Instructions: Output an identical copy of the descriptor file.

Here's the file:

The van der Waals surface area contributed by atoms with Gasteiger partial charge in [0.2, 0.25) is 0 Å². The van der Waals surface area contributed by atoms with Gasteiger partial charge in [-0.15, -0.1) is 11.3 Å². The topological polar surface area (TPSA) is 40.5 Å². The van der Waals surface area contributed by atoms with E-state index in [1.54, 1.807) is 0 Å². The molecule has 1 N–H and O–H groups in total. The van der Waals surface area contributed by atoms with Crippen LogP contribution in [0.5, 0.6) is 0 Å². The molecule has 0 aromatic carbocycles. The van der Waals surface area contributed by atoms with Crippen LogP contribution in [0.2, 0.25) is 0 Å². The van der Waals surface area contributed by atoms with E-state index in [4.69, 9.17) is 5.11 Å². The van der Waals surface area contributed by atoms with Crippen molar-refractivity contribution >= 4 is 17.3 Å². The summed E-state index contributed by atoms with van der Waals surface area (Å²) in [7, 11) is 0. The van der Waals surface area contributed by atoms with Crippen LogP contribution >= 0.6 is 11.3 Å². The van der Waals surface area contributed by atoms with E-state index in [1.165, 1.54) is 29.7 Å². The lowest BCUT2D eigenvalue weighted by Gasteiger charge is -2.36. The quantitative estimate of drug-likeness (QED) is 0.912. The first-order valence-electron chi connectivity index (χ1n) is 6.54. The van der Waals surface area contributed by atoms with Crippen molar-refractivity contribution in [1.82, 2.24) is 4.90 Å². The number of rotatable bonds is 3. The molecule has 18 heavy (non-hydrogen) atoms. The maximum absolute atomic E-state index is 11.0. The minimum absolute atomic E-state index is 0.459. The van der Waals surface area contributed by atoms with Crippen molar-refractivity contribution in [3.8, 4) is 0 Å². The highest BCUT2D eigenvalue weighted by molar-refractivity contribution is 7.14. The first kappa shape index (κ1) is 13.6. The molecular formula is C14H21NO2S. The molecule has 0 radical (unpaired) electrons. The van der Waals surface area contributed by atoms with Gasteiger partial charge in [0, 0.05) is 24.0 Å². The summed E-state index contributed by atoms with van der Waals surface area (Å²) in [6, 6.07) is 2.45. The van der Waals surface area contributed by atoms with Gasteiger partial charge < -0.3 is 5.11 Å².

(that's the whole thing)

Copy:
The van der Waals surface area contributed by atoms with Gasteiger partial charge in [0.2, 0.25) is 0 Å². The van der Waals surface area contributed by atoms with Gasteiger partial charge in [-0.15, -0.1) is 11.3 Å². The topological polar surface area (TPSA) is 40.5 Å². The van der Waals surface area contributed by atoms with E-state index in [1.54, 1.807) is 0 Å². The molecule has 1 N–H and O–H groups in total. The van der Waals surface area contributed by atoms with Crippen LogP contribution in [0.5, 0.6) is 0 Å². The molecule has 0 aromatic carbocycles. The van der Waals surface area contributed by atoms with Crippen LogP contribution in [0.2, 0.25) is 0 Å². The van der Waals surface area contributed by atoms with E-state index in [4.69, 9.17) is 5.11 Å². The van der Waals surface area contributed by atoms with Crippen molar-refractivity contribution >= 4 is 17.3 Å². The summed E-state index contributed by atoms with van der Waals surface area (Å²) in [7, 11) is 0. The van der Waals surface area contributed by atoms with Crippen LogP contribution >= 0.6 is 11.3 Å². The van der Waals surface area contributed by atoms with E-state index in [1.165, 1.54) is 29.7 Å². The lowest BCUT2D eigenvalue weighted by Gasteiger charge is -2.36. The quantitative estimate of drug-likeness (QED) is 0.912. The first-order valence-electron chi connectivity index (χ1n) is 6.54. The van der Waals surface area contributed by atoms with Crippen molar-refractivity contribution in [1.82, 2.24) is 4.90 Å². The number of rotatable bonds is 3. The molecule has 18 heavy (non-hydrogen) atoms. The maximum absolute atomic E-state index is 11.0. The minimum absolute atomic E-state index is 0.459. The van der Waals surface area contributed by atoms with Crippen molar-refractivity contribution in [3.8, 4) is 0 Å². The highest BCUT2D eigenvalue weighted by molar-refractivity contribution is 7.14. The first kappa shape index (κ1) is 13.6. The molecular formula is C14H21NO2S. The molecule has 0 radical (unpaired) electrons. The van der Waals surface area contributed by atoms with Gasteiger partial charge in [0, 0.05) is 24.0 Å². The summed E-state index contributed by atoms with van der Waals surface area (Å²) in [6, 6.07) is 2.45. The van der Waals surface area contributed by atoms with Gasteiger partial charge < -0.3 is 5.11 Å².